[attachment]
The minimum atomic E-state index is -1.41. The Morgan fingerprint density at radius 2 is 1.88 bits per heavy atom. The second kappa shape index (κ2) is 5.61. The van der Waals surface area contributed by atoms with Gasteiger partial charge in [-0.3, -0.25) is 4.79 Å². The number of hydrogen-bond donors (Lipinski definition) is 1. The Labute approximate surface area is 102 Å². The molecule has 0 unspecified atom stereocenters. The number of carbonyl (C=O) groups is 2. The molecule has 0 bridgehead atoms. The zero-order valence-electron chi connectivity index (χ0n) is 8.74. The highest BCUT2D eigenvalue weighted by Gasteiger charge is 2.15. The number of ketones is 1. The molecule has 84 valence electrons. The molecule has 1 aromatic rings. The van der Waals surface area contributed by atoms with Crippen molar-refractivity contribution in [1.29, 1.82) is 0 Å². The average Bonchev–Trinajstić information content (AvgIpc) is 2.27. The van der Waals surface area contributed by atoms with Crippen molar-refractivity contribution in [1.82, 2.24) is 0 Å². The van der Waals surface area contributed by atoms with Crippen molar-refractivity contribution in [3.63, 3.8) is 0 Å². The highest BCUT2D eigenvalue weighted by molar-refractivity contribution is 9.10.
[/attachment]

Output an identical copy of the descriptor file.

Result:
The minimum atomic E-state index is -1.41. The Morgan fingerprint density at radius 2 is 1.88 bits per heavy atom. The second kappa shape index (κ2) is 5.61. The van der Waals surface area contributed by atoms with Gasteiger partial charge in [-0.3, -0.25) is 4.79 Å². The number of hydrogen-bond donors (Lipinski definition) is 1. The Labute approximate surface area is 102 Å². The molecule has 0 unspecified atom stereocenters. The number of carbonyl (C=O) groups is 2. The molecule has 0 bridgehead atoms. The zero-order valence-electron chi connectivity index (χ0n) is 8.74. The highest BCUT2D eigenvalue weighted by Gasteiger charge is 2.15. The number of ketones is 1. The molecule has 84 valence electrons. The molecule has 1 aromatic rings. The van der Waals surface area contributed by atoms with Crippen molar-refractivity contribution in [1.29, 1.82) is 0 Å². The average Bonchev–Trinajstić information content (AvgIpc) is 2.27. The van der Waals surface area contributed by atoms with Crippen molar-refractivity contribution in [1.82, 2.24) is 0 Å². The van der Waals surface area contributed by atoms with Crippen molar-refractivity contribution in [3.63, 3.8) is 0 Å². The highest BCUT2D eigenvalue weighted by molar-refractivity contribution is 9.10.